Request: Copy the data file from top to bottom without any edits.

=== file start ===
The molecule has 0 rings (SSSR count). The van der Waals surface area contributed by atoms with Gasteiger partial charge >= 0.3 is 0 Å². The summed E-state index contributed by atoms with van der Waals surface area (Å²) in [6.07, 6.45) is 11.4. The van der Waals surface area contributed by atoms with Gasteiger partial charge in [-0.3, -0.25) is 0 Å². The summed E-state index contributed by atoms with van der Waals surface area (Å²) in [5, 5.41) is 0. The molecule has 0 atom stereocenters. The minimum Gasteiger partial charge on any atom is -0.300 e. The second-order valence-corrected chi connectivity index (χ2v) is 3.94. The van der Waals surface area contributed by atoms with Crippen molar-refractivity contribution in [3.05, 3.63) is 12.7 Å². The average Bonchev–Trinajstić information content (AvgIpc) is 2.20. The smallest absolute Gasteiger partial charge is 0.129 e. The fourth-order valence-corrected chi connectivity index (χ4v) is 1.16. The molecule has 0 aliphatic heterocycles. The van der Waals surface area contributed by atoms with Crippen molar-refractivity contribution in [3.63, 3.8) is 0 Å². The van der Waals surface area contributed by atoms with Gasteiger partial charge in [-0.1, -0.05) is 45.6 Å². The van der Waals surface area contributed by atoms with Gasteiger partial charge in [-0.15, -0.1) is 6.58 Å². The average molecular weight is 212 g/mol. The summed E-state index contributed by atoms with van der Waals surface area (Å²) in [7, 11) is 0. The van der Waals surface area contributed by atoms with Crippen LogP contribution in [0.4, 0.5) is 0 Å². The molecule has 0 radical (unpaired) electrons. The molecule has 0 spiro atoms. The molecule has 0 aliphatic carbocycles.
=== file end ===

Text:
The molecule has 0 rings (SSSR count). The van der Waals surface area contributed by atoms with Gasteiger partial charge >= 0.3 is 0 Å². The summed E-state index contributed by atoms with van der Waals surface area (Å²) in [6.07, 6.45) is 11.4. The van der Waals surface area contributed by atoms with Gasteiger partial charge in [-0.3, -0.25) is 0 Å². The summed E-state index contributed by atoms with van der Waals surface area (Å²) in [5, 5.41) is 0. The molecule has 0 atom stereocenters. The minimum Gasteiger partial charge on any atom is -0.300 e. The second-order valence-corrected chi connectivity index (χ2v) is 3.94. The van der Waals surface area contributed by atoms with Crippen molar-refractivity contribution in [3.05, 3.63) is 12.7 Å². The average Bonchev–Trinajstić information content (AvgIpc) is 2.20. The smallest absolute Gasteiger partial charge is 0.129 e. The fourth-order valence-corrected chi connectivity index (χ4v) is 1.16. The molecule has 0 aliphatic heterocycles. The van der Waals surface area contributed by atoms with Crippen molar-refractivity contribution in [3.63, 3.8) is 0 Å². The van der Waals surface area contributed by atoms with Gasteiger partial charge in [-0.1, -0.05) is 45.6 Å². The van der Waals surface area contributed by atoms with Gasteiger partial charge in [-0.15, -0.1) is 6.58 Å². The average molecular weight is 212 g/mol. The summed E-state index contributed by atoms with van der Waals surface area (Å²) in [7, 11) is 0. The van der Waals surface area contributed by atoms with Crippen LogP contribution in [0.4, 0.5) is 0 Å². The molecule has 0 radical (unpaired) electrons. The molecule has 0 spiro atoms. The molecule has 0 aliphatic carbocycles.